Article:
MX Linux 21 Fluxbox Is Ready for Public Beta Testing as a Full Standalone Edition

MX Linux 21 Fluxbox

The MX Linux developers inform me today about the general availability of the MX Linux 21 Fluxbox edition for public beta testing as the project’s first-ever full Fluxbox standalone edition.

Previously available as an add-on to the flagship MX Linux Xfce edition, MX-Fluxbox is now a full standalone edition that you can download for both 64-bit and 32-bit computers, featuring all the goodness of the super lightweight Fluxbox window manager with a few traditional Xfce apps.

“On more limited equipment it may be a good choice because of the desktop’s lower resource requirements.”

MX Linux 21 Fluxbox will be released as part of the upcoming MX Linux 21 “Wildflower” release and comes with a limited set of applications pre-installed by default than the flagship edition featuring the Xfce desktop environment, as well as a customized Fluxbox-powered desktop experience.

Highlights include a Fluxbox settings manager similar to Xfce’s settings manager, Tint2 as default panel with a collection of pre-built configurations and an expanded set of tools for panel management, tiling options using Ctrl + 1-9 or arrow keys, mxfb-quickshot and mxfb-timer, and revised Help docs with 10 translations.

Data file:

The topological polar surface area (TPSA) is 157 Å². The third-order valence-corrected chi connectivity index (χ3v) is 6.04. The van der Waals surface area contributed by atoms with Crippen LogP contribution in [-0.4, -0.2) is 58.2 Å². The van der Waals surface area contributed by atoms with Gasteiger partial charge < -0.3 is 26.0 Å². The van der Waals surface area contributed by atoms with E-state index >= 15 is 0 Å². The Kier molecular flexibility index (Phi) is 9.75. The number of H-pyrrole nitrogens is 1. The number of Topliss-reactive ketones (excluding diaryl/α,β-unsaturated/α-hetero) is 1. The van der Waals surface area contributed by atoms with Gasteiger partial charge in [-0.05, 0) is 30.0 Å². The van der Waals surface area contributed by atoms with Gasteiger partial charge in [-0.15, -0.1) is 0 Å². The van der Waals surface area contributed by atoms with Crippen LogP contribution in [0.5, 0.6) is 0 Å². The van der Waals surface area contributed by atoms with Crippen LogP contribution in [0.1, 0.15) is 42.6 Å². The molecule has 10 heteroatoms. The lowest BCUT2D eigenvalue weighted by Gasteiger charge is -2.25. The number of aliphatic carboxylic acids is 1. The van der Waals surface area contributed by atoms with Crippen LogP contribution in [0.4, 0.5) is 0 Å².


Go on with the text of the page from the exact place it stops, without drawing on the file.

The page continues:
The MX-Fluxbox edition’s desktop looks great and clean, with only a link to a dedicated YouTube channel for MX-Fluxbox, a shortcut to the graphical installer, and a cool Conky clock. A second panel is located on the left side of the screen and can be used as an application launcher.

MX Linux 21 Fluxbox

Under the hood, it’s powered by the recently released Debian GNU/Linux 11 “Bullseye” operating system series and Linux 5.10 LTS kernel. Of course, the MX-Fluxbox edition also comes with all the goodies from the flagship edition, including the new UEFI live system boot menus, user password (sudo) for admin tasks enabled by default, and a new installer partition selection area with some LVM support.

As with the flagship Xfce edition, the MX Linux devs want you to take the Fluxbox edition for a test drive to play with the new features mentioned above, especially the new UEFI live system boot menus and the updated installer. When testing it, please be aware of the known issues from the release notes, and don’t install or use it in a production environment.

Thanks Swamp Rabbit for the tip!

Last updated 3 years ago

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